Several years of student bliss in the mid-eighties resulted in my getting a first degree and later an MA in Linguistics from Manchester University. Not quite able to tear myself away from academia, I then became a research assistant based at the universities of Manchester and Essex, where I spent several years among a team of researchers trying to convince the world that we could teach computers how to interpret and translate language as effectively as humans can. In 1993 I finally landed a ‘proper’ job with Cambridge University Press, contributing as a lexicographer and editor to dictionaries and other publications that people were actually likely to read.
Two children later I finally decided I could cope on my own and went freelance, working as a jobbing writer and editor for any publishers who were kind enough to employ me. Somehow I managed to convince Pan Macmillan that I was capable of writing a book (the result is Brave New Words – and hey, every loo should have one!). Since turning freelance I’ve progressed from washing nappies to boxer shorts, but one constant in my life has been Macmillan’s BuzzWord column, which I’ve had the pleasure to write since 2003.
Having graduated with a B.Ed degree in Literature and Drama, I became a primary teacher in Manchester and later an outreach worker for an inner-city young people’s project, with a focus on improving literacy and communication skills. I moved to Oxford in 1995 with my husband and qualified as a human resources manager, specializing in recruitment and training.
I had the first of two little girls in 2003 and spent a couple of years being a full-time mum. When the boredom became too much and the charm of smelling of sick wore off I started work at Macmillan as P. A. to our director, and am now training in the dark arts of all things editorial.
My hobbies are reading, exercising, cars and chasing small children around ball pools.
Like most people who write dictionaries for a living, I became a lexicographer by accident. My first loves were Italian and history, and after doing two degrees in various aspects of those subjects I spent several happy years working in Florence as an ELT teacher and translator, first in a flat with no bathroom but a fresco on the ceiling, then in one with a bathroom but no fresco. Back in the UK and working as an ELT course organiser, and as a translator and teacher of Italian, I was looking for a change. A friend spotted a job ad for bilingual lexicographers at Longman, I applied and got the job, and discovered something I had never suspected – that dictionaries are written by people like me.
After two years at Longman I moved to COBUILD, where I worked on monolingual learner’s dictionaries. Since going freelance I have contributed to a huge number of monolingual and bilingual dictionaries, including the Macmillan range of dictionaries, both in print and now online. Meanwhile I have continued to do some translating, materials writing and copy editing. For several years I wrote a weekly web article about English and am currently editing the Macmillan Dictionary Blog.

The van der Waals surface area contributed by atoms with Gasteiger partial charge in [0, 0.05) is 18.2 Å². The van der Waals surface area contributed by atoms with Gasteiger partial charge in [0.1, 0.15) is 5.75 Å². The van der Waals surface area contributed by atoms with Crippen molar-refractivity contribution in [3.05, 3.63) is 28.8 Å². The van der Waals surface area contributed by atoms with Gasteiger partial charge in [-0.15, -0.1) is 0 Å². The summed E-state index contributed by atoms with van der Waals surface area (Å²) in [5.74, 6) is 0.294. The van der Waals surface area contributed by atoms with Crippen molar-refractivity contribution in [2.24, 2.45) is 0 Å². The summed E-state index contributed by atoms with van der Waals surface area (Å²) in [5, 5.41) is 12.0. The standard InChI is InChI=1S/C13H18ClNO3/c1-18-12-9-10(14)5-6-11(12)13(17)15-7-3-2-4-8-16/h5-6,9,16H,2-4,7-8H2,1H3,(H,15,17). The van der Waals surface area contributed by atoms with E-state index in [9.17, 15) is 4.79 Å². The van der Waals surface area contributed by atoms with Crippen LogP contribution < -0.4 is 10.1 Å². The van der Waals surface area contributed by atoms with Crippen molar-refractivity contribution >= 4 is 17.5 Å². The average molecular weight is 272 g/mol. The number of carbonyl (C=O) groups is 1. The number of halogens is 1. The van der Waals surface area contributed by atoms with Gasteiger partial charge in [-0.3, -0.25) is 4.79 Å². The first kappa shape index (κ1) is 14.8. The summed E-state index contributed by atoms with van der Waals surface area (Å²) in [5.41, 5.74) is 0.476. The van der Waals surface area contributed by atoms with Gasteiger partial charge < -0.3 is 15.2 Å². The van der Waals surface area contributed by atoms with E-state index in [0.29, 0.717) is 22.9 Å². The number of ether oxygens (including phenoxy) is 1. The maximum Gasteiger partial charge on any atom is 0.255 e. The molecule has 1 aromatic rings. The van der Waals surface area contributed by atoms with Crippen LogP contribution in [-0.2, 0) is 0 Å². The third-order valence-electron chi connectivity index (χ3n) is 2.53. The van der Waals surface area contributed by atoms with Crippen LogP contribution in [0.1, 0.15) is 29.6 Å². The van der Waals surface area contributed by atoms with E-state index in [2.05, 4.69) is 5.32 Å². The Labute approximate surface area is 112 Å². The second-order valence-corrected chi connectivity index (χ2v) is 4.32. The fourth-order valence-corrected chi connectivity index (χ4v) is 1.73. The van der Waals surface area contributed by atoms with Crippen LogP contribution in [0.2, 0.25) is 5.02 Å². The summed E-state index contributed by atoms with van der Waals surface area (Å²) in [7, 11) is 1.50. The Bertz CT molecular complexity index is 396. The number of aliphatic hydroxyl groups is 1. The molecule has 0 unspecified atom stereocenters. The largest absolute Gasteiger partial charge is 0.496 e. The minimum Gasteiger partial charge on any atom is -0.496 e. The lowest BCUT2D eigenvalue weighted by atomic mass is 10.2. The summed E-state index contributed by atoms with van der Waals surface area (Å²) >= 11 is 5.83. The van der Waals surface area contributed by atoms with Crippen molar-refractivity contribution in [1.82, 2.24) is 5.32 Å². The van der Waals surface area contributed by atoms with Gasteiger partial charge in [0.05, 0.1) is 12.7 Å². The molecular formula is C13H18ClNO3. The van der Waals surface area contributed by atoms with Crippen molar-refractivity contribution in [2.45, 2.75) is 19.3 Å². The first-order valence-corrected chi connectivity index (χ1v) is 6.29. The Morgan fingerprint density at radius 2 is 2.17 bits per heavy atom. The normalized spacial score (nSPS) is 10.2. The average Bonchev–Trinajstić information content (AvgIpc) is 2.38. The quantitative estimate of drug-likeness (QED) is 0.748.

Laine Redpath Cole
Raised in Africa, South … East; peaked in Asia, South East; maturing in England, South East. I was trained for journalism and drama (not of the ‘melo’ variety), but came out the other side of a student loan pay-off with six years of English language teaching in Taiwan under my sash. I have worked as a set-dresser in South Africa and a freelance editor in the UK. I have dabbled in playwrighting and VJ’ing, event organising and shop running. Right now I am a marketeer for the marvellous Macmillan Dictionary team. At night I dream of writing a rock-opera for puppets like that guy did in that movie. And living one day South West.
I have been a lexicographer since 1980, after a not very brilliant career as an academic then English language teacher. I got into the dictionary business by accident, but I have been lucky enough to be involved in all the major developments over the last 30 years or so – and, as Macmillan Dictionary Online shows, this field is still developing in new directions. I worked for a time at COBUILD during the earliest days of corpus lexicography, then for over ten years at Longman. These days I divide my time between being chief editor of the Macmillan dictionaries and a director of Lexicography MasterClass, a company that runs dictionary projects and training courses in lexicography and lexical computing. I am the co-author (with Sue Atkins) of the Oxford Guide to Practical Lexicography (2008).
Apart from writing dictionaries, I train regularly in T’ai Chi, am learning Spanish when I get the time, and am active in local politics (as a member of an environmental group promoting sustainable development in Canterbury, where I live). I also like movies, walking, and watching cricket, and I’m the author of The Wisden Dictionary of Cricket (2007).
I studied English (Language and Literature) at Szeged University in Hungary and also trained and practised as an EFL teacher. In 1998 my husband and I moved to the UK and when the opportunity presented itself I decided to start a career in publishing. These days I work as Reference Publisher at Macmillan Education where I am mostly involved in digital projects.
My interests in language include bi- and multi-lingualism, language acquisition and the influence of English on other languages around the world. I spend most of my free time admiring my two daughters’ seemingly effortless ability to cope with four languages and cultures (Dutch, Hungarian, English and French) and when I am not doing that, I try and do my best to pick up and read a book from the pile on my bedside table.